Aaron Swartz died a week ago. A public memorial service in New York City will be held later today. You may have read much about Swartz's life in the interim, including his work at a young age on Reddit and the RSS specification, his political activism, and the overzealous prosecution that may have contributed to his suicide. But you probably haven't heard the story WikiLeaks just outlined on its Twitter account. According to these tweets, Aaron Swartz had at one time aided Wikileaks in some indefinite way, had been in communication with WikiLeaks founder Julian Assange, and may have acted as a source for the anonymous information-gathering organization.

The @Wikileaks Twitter account is one of two online outlets designated for official communication from WikiLeaks; the other is its home page. Here are its tweets on the organization's involvement with Aaron Swartz:

A caution: we can't say what this really means when it comes to Aaron Swartz. The aim of these tweets could be to imply that the US Attorney's Office and Secret Service targeted Swartz in order to get at WikiLeaks, and that Swartz died still defending his contacts' anonymity. Taking that implied claim at face value would be irresponsible without more evidence.

However, these tweets add up to an extraordinary statement from WikiLeaks itself. By doxxing (removing the anonymity) of Swartz as an ally and possible source, WikiLeaks may have broken its own rules of anonymity.

Here's an excerpt from WikiLeaks' policy on anonymity for sources (bolding ours):

As far as we can ascertain, WikiLeaks has never revealed any of its sources. We can not provide details about the security of our media organisation or its anonymous drop box for sources because to do so would help those who would like to compromise the security of our organisation and its sources. What we can say is that we operate a number of servers across multiple international jurisdictions and we we do not keep logs. Hence these logs can not be seized. Anonymization occurs early in the WikiLeaks network, long before information passes to our web servers. Without specialized global internet traffic analysis, multiple parts of our organisation must conspire with each other to strip submitters of their anonymity.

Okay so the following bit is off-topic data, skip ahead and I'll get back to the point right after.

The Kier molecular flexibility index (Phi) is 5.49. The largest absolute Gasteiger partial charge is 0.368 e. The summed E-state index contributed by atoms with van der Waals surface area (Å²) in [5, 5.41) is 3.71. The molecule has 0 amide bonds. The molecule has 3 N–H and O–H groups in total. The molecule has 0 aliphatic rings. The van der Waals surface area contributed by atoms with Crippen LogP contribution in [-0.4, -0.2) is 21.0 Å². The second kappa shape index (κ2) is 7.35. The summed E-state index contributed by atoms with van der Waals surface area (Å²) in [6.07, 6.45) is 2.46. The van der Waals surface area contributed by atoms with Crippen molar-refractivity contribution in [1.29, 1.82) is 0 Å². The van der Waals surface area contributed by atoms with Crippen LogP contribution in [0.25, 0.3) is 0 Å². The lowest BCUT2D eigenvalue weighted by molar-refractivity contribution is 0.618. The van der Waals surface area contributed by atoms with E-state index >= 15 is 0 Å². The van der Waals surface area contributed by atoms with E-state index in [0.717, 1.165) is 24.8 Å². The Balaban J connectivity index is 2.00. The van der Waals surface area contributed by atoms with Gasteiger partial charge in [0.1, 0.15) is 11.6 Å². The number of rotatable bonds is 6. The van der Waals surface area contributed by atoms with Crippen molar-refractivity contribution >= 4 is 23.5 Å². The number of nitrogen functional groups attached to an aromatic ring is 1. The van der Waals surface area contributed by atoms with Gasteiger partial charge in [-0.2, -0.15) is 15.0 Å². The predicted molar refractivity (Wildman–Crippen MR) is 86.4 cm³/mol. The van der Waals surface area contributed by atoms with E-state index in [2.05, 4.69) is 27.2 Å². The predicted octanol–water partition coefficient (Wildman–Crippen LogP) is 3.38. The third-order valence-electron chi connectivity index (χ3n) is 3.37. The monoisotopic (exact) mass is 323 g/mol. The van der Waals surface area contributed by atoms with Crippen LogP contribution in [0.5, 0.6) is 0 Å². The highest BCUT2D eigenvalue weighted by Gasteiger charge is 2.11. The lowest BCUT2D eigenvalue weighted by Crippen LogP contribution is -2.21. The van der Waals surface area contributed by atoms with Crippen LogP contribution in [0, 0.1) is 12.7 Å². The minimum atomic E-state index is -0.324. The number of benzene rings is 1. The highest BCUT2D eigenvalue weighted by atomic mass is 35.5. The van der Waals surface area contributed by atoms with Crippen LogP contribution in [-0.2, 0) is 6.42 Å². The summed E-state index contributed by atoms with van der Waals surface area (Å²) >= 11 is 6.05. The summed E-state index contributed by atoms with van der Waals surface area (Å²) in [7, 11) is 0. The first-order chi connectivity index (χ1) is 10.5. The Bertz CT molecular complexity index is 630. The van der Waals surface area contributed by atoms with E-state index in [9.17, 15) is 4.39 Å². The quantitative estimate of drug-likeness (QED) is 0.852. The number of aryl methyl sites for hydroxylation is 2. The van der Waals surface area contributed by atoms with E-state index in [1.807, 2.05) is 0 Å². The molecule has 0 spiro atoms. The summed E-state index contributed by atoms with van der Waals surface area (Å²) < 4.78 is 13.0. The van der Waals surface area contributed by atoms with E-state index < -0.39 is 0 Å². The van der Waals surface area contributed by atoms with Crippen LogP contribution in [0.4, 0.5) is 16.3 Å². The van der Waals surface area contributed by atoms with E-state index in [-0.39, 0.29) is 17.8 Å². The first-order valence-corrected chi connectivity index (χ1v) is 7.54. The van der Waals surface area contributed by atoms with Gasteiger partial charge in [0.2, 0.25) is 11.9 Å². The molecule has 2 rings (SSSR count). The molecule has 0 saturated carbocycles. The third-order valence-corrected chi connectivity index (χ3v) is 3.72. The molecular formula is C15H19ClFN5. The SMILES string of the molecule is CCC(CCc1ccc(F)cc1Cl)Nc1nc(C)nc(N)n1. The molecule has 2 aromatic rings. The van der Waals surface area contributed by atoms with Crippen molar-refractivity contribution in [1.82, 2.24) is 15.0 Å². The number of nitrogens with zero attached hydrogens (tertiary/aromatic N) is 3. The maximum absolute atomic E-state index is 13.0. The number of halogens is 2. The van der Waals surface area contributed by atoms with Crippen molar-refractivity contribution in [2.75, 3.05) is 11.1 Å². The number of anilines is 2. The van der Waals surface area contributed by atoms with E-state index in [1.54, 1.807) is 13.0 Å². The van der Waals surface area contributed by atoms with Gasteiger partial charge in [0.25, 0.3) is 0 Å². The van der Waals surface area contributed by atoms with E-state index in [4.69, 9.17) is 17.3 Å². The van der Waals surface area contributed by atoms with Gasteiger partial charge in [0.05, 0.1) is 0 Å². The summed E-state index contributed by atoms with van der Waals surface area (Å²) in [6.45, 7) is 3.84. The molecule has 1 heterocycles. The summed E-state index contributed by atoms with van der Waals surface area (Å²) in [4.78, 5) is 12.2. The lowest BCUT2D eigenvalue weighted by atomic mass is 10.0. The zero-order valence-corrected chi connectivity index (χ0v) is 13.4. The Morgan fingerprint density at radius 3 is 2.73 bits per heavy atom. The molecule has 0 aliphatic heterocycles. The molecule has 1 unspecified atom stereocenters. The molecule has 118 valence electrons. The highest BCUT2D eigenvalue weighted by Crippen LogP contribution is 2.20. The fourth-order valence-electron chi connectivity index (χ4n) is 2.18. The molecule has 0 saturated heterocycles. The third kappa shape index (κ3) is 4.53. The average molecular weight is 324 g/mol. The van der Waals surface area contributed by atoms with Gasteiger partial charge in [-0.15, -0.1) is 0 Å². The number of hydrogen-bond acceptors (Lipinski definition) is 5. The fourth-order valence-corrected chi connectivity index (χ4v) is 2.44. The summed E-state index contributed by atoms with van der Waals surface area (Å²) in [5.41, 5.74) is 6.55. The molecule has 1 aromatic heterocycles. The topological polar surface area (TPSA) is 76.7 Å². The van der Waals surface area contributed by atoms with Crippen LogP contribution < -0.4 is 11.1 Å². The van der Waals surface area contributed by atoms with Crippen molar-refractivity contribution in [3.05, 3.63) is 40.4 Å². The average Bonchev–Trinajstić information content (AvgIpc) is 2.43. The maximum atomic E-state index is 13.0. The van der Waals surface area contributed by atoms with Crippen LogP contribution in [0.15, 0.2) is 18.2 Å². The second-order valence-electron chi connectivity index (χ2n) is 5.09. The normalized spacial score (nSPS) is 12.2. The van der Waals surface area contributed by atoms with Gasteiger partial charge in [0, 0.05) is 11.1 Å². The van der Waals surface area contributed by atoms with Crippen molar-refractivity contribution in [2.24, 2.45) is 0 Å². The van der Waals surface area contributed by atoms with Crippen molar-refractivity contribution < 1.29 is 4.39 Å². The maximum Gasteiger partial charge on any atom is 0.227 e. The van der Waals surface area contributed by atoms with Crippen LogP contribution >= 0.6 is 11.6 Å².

If WikiLeaks really divides up evidence this way — and the organization disabled some of this architecture when it stopped accepting anonymous submissions in 2010 — it may be impossible for whoever authorized tonight's statements to know for certain whether or not Swartz was a source. "We have strong reasons to believe, but cannot prove" Swartz was a source wouldn't just be a coy hedge, but a matter of fact. Still, dumping these statements on Twitter on a Friday night without any context, evidence, or follow-up questions makes it difficult to even verify whether these tweets are even authentic, let alone true.

Whether this is a play for attention, an attempt to steer the political conversation, or a desire to share uncomfortable secrets with the world, Wikileaks, or whoever is running its Twitter account, is stirring the pot.

Calls placed to WikiLeaks spokesman Kristinn Hrafnsson were not answered. Hrafnsson later confirmed the authenticity of the messages to CNET but declined to elaborate.

Sean Hollister contributed to this report.